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Black Orpheus (The Criterion Collection)

169 customer reviews

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Product Description

Winner of both the Academy Award for best foreign-language film and the Cannes Film Festival’s Palme d’Or, Marcel Camus’ Black Orpehus (Orfeu negro) brings the ancient Greek myth of Orpheus and Eurydice to the twentieth-century madness of Carnival in Rio de Janeiro. With its eye-popping photography and ravishing, epochal soundtrack, Black Orpehus was a cultural event, kicking off the bossa nova craze that set hi-fis across America spinning.

Blame it on the bossa nova. French director Marcel Camus created an international sensation, and a craze for all things Brazilian, when he released Black Orpheus in 1959. Black Orpheus, based on a play by Vinicius de Moraes, is a valentine to Rio, Carnaval, and the infectious sounds of salsa and the then-just-emerging sultry bossa nova. When it was released, despite having won the Palme d'Or at Cannes, Black Orpheus had not been widely known, but after it won the Oscar for Best Foreign Language Film, audiences worldwide sparked to its joyous cinematography and unforgettable soundtrack. Much as Leonard Bernstein did two years later with Romeo and Juliet and West Side Story, Camus takes a centuries-old tale of love and doom, the Greek legend of Orpheus, and sets it in modern times, against an unforgettable musical backdrop. The actors are all splendid, including Breno Mello making his screen debut as Orfeo, a streetcar conductor musician with an untamed heart. The American-born Marpessa Dawn, who had been acting in France, plays the lovely, innocent Eurydice, who captures Orfeo's heart. Yet the entire cast is unforgettable, including Lourdes de Oliveira as the gorgeous, hot-tempered Mira, Orfeo's intended, and the lit-from-within Léa Garcia as Serafina. Even the young boys who follow Orfeo's every move are winning and natural young actors. But it's Rio itself that takes center stage in Black Orpheus--a place, through Camus's eyes, where even walking through the marketplace or disembarking a ferry is a dance--joyful, intricate, free, full of possibility. As the characters' stories build into the free-for-all climax of Carnaval itself, they encompass life and death, tragedy and comedy, and beautiful, sensual music that will haunt the viewer long after the final scenes.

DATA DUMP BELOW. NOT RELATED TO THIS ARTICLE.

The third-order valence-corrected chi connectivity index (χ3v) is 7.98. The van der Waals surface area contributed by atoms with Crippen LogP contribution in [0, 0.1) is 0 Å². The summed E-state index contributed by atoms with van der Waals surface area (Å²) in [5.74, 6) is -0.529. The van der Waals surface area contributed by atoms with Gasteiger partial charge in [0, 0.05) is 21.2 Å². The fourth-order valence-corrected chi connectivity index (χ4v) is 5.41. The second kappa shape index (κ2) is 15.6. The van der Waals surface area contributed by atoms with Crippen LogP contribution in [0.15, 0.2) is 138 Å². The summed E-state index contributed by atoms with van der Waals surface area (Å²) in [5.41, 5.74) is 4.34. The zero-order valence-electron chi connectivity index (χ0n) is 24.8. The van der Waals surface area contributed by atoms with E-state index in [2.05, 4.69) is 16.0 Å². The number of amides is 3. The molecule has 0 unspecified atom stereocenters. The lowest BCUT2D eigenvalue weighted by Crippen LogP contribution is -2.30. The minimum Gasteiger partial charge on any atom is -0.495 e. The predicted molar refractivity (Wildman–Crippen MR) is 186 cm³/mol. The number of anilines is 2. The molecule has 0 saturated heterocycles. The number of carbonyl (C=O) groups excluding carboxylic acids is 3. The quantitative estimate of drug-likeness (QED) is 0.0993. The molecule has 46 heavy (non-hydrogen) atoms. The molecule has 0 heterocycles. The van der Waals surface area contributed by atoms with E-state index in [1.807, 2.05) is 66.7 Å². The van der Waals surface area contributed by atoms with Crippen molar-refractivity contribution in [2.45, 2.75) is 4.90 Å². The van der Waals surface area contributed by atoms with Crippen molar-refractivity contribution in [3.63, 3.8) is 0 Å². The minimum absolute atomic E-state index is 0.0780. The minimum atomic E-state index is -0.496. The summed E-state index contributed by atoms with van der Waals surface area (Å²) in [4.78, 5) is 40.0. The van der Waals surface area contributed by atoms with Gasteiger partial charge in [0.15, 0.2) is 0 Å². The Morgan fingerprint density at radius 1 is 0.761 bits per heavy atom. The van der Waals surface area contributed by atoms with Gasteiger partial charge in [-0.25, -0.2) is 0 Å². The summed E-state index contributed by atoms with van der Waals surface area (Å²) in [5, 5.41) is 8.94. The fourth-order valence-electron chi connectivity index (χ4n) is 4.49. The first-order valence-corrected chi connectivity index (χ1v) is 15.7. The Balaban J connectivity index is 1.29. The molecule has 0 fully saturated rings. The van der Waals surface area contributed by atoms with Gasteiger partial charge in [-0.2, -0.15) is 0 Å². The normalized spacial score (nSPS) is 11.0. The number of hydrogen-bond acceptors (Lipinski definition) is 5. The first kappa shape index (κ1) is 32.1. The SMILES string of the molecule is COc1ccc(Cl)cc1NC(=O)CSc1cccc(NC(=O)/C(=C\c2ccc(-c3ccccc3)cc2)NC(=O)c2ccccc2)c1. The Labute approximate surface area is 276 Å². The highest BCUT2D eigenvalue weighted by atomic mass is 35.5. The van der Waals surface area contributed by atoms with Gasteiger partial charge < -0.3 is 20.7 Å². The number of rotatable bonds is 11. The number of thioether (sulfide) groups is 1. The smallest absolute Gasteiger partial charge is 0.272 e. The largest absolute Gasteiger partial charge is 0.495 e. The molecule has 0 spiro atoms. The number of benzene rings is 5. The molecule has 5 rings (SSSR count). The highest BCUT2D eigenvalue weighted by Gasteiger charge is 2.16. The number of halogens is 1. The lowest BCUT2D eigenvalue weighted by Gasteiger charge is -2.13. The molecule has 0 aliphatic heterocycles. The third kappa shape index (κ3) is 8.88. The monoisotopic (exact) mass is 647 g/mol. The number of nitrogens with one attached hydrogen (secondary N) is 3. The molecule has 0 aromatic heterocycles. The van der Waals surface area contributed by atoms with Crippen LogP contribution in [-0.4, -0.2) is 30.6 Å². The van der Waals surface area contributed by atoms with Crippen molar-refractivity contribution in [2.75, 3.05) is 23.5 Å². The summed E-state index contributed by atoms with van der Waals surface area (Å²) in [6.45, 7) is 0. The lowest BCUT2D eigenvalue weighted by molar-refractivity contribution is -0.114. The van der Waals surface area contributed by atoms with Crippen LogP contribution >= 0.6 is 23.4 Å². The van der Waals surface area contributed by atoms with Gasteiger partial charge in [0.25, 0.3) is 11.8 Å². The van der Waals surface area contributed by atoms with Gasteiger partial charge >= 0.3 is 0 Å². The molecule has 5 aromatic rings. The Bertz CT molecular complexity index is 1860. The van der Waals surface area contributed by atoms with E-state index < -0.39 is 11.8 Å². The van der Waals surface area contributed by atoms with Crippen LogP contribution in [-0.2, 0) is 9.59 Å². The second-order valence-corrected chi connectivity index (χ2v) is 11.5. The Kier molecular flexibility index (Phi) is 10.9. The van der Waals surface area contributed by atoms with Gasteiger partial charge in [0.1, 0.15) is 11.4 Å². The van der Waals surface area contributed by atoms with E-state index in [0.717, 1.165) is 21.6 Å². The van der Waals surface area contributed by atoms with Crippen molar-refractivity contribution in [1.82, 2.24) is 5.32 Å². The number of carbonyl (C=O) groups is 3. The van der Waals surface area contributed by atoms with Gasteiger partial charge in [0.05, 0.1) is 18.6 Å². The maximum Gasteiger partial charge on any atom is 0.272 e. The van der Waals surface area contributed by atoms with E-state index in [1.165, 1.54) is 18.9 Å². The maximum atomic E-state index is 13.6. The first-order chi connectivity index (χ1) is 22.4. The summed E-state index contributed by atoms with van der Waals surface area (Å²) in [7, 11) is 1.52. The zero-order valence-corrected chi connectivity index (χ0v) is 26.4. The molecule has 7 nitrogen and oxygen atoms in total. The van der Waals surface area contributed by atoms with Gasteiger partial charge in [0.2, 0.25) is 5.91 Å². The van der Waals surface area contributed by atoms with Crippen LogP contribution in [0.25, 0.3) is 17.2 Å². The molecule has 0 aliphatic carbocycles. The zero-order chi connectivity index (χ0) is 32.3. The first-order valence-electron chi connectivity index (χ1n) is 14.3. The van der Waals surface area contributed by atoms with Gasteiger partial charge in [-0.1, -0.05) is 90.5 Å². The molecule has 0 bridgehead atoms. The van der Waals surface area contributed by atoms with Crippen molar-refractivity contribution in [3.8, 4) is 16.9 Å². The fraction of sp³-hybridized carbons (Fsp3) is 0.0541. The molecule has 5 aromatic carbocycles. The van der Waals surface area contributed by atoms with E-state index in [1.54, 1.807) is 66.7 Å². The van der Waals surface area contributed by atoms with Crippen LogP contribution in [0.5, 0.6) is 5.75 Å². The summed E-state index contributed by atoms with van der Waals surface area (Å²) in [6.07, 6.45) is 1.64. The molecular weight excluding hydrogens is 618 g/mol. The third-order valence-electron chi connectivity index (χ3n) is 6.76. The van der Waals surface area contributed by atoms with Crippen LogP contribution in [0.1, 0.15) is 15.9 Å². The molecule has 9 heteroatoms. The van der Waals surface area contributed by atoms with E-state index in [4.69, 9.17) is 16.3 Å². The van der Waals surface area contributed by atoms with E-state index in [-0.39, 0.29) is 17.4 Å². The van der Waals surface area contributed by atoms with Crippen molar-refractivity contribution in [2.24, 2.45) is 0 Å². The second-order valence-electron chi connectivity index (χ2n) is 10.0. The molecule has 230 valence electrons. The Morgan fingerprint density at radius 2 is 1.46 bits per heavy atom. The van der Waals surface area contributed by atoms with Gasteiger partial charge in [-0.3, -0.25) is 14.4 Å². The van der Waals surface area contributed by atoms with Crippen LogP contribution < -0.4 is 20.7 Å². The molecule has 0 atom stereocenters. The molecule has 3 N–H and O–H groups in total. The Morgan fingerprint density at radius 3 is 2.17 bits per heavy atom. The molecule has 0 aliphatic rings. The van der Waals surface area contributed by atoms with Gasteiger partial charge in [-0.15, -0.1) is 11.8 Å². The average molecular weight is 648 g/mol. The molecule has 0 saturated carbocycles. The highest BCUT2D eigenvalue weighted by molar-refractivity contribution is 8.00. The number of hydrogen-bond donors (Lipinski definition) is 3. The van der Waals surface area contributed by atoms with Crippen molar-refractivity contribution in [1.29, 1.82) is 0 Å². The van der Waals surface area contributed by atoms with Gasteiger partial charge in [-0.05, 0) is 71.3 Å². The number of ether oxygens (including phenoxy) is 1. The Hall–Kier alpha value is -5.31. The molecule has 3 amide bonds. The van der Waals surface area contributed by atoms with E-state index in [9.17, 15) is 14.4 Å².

The new Criterion Collection set features a wealth of extras, including a new digital print that showcases the vibrant colors and textures of Rio and its hillside favelas. Most memorable and impressive are the documentaries on the making of Black Orpheus--especially the mixed feelings, remembered quite bluntly, of playwright de Moraes when he saw the liberties that Camus had taken with his work. There are wonderful short features from the early '60s, while the initial impact of Black Orpheus was still being felt, including a casual interview with Dawn, serene and composed, about the sensation she and her cast members had created. Not to be missed is the feature on the creation of the soundtrack, by jazz historian Ruy Castro, focusing on how Camus chose the music that would define the world's view of Brazil for a generation, with amazing interviews with influential musicians and artists, including Gilberto Gil and Seu Jorge. "The soundtrack was at least as popular as the film," says Gil, and while that may be true, it would be hard to imagine one without the other. --A.T. Hurley

Special Features